Donna Strickland the first woman in 55 years to win the Nobel Prize for the Physics. Donna Strickland was born on 27 May 1959 in Guelph, Ontario, Canada to Edith J. (née Ranney) and Lloyd Strickland. She has a sister Anne and a brother Rob.
Donna Strickland married fellow Rochester laser scientist Douglas R. Dykaar. They have two children Adam and Hannah.
She received her first degree in physics in 1981 from McMaster University. She studied optics at the University of Rochester, in New York state whilst working towards her PhD. Her doctoral Thesis, supervised by Gerard Mourou, was titled "Development of an ultra-bright laser and an application to multi-photon ionization".
Strickland's recent work has focused on pushing the boundaries of ultrafast optical science to new wavelength ranges such as the mid-infrared and the ultraviolet, using techniques such as two-colour or multi-frequency techniques, as well as Raman generation.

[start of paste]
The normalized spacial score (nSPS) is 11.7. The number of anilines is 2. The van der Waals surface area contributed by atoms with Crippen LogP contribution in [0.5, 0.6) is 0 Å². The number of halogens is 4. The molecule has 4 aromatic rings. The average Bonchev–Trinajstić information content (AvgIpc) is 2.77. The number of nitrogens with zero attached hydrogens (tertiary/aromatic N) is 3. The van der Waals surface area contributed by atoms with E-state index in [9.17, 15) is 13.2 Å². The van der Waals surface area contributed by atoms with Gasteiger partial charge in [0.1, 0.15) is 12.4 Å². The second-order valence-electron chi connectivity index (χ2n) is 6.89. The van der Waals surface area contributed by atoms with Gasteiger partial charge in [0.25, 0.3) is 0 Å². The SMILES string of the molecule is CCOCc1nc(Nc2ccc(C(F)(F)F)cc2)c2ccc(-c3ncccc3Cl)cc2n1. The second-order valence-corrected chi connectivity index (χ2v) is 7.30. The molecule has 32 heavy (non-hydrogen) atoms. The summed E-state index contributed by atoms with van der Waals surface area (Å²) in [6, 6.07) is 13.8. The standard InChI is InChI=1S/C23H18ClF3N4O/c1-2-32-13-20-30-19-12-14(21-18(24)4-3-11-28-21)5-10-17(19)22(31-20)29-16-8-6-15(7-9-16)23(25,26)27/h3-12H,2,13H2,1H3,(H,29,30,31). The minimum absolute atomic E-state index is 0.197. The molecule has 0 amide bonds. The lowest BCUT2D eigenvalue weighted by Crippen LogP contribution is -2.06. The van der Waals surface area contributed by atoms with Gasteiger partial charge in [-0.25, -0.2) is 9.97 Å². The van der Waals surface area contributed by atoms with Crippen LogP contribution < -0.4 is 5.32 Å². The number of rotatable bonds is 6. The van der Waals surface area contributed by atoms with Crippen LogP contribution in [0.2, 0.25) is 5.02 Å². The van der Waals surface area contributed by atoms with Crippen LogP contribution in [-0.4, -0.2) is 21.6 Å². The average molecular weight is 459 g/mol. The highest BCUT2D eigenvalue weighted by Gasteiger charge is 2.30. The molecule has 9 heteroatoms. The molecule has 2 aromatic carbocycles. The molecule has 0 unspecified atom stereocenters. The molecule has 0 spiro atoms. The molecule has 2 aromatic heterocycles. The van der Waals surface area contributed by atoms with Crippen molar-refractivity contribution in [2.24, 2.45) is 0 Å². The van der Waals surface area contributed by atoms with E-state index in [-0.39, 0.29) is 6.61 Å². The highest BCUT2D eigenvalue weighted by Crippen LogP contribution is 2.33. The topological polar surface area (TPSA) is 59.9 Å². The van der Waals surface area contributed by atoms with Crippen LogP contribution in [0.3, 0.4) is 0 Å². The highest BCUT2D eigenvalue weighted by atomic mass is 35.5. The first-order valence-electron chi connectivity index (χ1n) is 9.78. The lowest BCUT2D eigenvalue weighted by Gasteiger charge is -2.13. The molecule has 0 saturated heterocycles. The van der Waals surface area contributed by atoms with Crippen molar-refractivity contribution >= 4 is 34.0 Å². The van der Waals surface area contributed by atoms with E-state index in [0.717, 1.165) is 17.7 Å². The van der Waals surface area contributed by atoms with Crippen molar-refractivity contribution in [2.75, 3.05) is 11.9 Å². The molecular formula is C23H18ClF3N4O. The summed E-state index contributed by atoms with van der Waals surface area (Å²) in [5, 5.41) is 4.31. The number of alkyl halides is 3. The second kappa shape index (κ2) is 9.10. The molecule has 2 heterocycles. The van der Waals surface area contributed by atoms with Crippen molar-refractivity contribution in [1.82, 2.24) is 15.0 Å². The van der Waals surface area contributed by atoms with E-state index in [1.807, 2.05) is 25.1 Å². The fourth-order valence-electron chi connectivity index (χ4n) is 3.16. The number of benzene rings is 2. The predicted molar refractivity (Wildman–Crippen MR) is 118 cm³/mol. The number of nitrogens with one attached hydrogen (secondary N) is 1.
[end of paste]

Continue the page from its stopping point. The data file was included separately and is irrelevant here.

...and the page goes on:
In 1985, while at Rochester, Gerard Mourou and Donna Strickland co-invented chirped pulse Amplification for lasers, a method of generating ultrashort optical pulses of high intensity.
Donna Strickland, a Canadian physicist, was awarded the 2018 prize jointly with Gérard Mourou, from France, for their work on generating high-intensity, ultra-short optical pulses. They share the award with an American, Arthur Ashkin, who at 96 becomes the oldest Nobel Laureate, for developing "optical tweezers."